Date   

NYC gondola build notes Pt 1

Eric Hansmann
 

A few modelers are building the Resin Car Works NYC steel gondola kit as a group build. Jerry Hamsmith has collected notes and photos to share in the latest RCW blog post.

http://blog.resincarworks.com/nyc-50-foot-drop-bottom-gondola/

 

 

Eric Hansmann

RCW web guy


Re: WLE 25000 Series X29 Boxcar

Ray Carson
 

And just to add to this topic, here's the boxcar I've been working on.

This was one of the first models I bought brand new and unopened (in 2018, as weird as it sounds) at a train shop in Spring, Texas after I began getting back into the hobby and deciding on taking a much more prototypical approach to HO modeling. Much has gone into the model such as me using the AB brakes in the kit and the original plastic sill steps which later broke off and I replaced them with etched sill steps made by Yarmouth Model Works. I even added wire for the vertical brake stand and the retainer line.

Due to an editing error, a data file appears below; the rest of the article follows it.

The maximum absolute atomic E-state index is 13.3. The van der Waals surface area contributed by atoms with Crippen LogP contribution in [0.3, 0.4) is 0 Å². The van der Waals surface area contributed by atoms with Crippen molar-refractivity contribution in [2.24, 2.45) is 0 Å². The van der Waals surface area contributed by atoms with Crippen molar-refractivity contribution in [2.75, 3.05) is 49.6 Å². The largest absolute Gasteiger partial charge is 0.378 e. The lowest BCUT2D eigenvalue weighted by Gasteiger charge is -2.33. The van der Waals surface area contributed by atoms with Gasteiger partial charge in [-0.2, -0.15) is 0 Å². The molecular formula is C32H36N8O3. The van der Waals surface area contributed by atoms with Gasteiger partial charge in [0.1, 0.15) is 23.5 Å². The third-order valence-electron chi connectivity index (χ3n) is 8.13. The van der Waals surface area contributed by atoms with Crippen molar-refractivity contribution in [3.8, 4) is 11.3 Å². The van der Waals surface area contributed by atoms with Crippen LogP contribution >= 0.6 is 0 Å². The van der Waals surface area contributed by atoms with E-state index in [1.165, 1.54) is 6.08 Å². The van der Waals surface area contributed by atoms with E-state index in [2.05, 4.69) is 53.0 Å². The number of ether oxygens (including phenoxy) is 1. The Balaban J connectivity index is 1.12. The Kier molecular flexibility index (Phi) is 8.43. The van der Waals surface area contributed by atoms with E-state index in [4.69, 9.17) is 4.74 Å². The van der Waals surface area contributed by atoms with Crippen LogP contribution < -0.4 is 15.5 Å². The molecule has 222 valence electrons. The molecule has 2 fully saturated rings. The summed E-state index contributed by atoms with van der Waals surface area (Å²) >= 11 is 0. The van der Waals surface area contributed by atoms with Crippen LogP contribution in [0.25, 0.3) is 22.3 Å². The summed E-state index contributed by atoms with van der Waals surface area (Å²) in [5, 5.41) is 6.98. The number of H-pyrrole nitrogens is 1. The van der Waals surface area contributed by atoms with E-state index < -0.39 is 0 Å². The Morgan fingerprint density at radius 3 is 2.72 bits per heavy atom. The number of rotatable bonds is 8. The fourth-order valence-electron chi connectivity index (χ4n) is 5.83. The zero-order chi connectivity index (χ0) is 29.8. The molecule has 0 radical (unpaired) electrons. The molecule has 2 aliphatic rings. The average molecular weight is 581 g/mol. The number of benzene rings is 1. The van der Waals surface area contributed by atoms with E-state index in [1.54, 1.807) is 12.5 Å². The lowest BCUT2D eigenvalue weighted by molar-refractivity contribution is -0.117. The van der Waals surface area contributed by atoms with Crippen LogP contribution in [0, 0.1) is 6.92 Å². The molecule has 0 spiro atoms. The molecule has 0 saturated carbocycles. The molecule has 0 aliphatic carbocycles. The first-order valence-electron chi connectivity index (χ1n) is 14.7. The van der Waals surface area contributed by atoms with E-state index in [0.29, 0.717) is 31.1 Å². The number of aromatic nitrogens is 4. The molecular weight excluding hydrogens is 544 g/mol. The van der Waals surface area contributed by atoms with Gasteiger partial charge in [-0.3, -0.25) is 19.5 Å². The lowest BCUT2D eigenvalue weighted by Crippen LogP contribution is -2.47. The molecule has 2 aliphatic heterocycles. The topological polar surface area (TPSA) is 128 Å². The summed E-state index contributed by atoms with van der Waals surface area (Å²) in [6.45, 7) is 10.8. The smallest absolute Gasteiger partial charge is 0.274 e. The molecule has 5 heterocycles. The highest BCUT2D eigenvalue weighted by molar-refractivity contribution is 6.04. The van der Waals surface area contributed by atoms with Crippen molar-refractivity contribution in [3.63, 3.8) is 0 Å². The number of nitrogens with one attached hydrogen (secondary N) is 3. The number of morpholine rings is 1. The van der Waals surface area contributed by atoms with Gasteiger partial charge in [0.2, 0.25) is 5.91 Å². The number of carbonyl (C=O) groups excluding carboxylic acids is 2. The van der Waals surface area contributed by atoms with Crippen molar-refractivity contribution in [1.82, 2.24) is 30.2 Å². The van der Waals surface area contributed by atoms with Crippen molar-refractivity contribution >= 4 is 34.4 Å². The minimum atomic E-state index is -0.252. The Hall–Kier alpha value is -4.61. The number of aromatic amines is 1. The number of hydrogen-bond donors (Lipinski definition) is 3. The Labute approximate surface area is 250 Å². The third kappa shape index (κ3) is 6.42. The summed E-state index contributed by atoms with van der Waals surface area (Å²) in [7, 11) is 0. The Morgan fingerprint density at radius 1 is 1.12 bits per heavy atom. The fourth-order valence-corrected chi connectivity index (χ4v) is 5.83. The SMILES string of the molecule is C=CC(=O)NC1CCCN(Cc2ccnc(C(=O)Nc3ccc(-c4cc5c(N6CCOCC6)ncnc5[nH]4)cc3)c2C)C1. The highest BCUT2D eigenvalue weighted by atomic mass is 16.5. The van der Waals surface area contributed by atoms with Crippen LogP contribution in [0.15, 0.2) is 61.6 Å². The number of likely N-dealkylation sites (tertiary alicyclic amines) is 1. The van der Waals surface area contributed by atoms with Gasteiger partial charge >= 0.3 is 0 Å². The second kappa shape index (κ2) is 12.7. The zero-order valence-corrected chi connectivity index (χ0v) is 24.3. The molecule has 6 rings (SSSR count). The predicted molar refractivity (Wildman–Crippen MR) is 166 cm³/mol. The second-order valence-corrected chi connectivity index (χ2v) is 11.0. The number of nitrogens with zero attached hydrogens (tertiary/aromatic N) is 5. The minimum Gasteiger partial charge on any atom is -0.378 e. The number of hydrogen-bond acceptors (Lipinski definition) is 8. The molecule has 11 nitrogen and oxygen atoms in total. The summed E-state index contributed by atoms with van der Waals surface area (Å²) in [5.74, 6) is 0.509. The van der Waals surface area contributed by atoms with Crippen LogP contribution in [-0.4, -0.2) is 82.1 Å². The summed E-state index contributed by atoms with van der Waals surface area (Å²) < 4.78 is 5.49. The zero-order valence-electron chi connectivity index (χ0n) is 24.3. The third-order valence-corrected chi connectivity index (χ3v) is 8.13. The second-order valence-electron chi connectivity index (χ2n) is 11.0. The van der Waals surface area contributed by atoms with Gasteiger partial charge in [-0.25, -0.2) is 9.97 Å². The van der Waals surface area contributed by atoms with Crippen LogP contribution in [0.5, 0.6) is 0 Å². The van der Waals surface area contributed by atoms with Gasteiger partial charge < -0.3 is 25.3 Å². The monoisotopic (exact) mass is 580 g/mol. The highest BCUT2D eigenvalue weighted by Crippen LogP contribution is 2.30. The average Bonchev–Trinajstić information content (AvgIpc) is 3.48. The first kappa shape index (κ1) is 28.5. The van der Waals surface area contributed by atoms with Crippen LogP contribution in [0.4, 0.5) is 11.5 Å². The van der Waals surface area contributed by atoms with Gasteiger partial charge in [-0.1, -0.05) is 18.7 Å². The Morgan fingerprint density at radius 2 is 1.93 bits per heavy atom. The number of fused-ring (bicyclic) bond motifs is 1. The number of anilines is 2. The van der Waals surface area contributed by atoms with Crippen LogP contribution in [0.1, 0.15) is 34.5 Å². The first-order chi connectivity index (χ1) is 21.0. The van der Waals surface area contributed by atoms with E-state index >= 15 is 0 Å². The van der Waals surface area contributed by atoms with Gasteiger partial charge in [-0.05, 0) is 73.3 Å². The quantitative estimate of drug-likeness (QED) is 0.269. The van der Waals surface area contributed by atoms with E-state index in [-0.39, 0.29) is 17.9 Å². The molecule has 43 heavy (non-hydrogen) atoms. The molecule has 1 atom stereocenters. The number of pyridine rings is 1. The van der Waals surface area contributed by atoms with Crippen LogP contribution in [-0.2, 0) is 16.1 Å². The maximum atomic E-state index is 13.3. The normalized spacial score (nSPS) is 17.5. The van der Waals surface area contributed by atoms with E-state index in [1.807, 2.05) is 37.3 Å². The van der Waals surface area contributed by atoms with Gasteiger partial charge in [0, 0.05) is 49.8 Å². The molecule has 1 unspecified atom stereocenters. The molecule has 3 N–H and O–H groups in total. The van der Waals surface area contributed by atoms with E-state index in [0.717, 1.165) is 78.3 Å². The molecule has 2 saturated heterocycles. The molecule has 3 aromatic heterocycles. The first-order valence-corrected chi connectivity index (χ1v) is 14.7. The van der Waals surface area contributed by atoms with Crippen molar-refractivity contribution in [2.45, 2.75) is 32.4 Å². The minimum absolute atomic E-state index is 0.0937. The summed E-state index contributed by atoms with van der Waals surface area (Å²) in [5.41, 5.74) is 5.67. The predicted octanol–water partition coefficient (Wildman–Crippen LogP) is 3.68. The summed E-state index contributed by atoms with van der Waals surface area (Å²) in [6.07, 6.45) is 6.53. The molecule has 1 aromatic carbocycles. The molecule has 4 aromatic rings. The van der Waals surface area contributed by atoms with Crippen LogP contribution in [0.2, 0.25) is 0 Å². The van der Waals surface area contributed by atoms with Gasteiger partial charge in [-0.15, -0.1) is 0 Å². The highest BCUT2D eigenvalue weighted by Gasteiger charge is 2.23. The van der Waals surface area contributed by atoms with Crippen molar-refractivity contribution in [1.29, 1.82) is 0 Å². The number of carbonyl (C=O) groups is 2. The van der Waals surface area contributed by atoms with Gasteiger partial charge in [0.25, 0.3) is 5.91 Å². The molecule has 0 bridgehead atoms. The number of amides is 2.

Later on I replaced the AB brake system and used Tichy K brake. So far I haven't got much done with it considering some parts of the builder's photo and photos of the NKP 25228 had me lost.

 

Overall I'm hoping to get around to adding Carmer cut levers and some remaining details still missing before I paint the parts and get it weathered.

 

-Ray


WLE 25000 Series X29 Boxcar

Ray Carson
 

Hey everyone,

For over two years (blame a mix of jumping from project to project and plain laziness) I've been working on an X29 class boxcar kit made by Red Caboose in the WLE scheme. I've been doing research for a while and looking at photos of the prototype and there were some things that I noticed.